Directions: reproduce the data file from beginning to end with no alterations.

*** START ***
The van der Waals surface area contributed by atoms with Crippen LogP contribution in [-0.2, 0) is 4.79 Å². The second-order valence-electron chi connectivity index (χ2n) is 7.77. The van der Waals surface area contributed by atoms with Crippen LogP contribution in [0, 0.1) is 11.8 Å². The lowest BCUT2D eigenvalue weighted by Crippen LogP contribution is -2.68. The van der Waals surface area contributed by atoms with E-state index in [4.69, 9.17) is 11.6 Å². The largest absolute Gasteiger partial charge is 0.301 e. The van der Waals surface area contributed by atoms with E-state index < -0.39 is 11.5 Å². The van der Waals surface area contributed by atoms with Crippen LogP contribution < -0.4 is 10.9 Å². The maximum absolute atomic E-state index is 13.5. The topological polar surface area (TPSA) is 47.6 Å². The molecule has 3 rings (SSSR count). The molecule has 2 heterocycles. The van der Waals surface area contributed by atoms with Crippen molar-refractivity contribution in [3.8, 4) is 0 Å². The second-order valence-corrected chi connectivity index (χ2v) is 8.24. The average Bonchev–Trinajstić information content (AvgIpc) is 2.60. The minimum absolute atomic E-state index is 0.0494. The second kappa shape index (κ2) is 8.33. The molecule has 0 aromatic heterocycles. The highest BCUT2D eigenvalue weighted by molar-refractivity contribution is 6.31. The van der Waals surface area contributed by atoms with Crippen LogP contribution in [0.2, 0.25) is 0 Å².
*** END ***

The van der Waals surface area contributed by atoms with Crippen LogP contribution in [-0.2, 0) is 4.79 Å². The second-order valence-electron chi connectivity index (χ2n) is 7.77. The van der Waals surface area contributed by atoms with Crippen LogP contribution in [0, 0.1) is 11.8 Å². The lowest BCUT2D eigenvalue weighted by Crippen LogP contribution is -2.68. The van der Waals surface area contributed by atoms with E-state index in [4.69, 9.17) is 11.6 Å². The largest absolute Gasteiger partial charge is 0.301 e. The van der Waals surface area contributed by atoms with E-state index < -0.39 is 11.5 Å². The van der Waals surface area contributed by atoms with Crippen LogP contribution < -0.4 is 10.9 Å². The maximum absolute atomic E-state index is 13.5. The topological polar surface area (TPSA) is 47.6 Å². The molecule has 3 rings (SSSR count). The molecule has 2 heterocycles. The van der Waals surface area contributed by atoms with Crippen molar-refractivity contribution in [3.8, 4) is 0 Å². The second-order valence-corrected chi connectivity index (χ2v) is 8.24. The average Bonchev–Trinajstić information content (AvgIpc) is 2.60. The minimum absolute atomic E-state index is 0.0494. The second kappa shape index (κ2) is 8.33. The molecule has 0 aromatic heterocycles. The highest BCUT2D eigenvalue weighted by molar-refractivity contribution is 6.31. The van der Waals surface area contributed by atoms with Crippen LogP contribution in [0.2, 0.25) is 0 Å².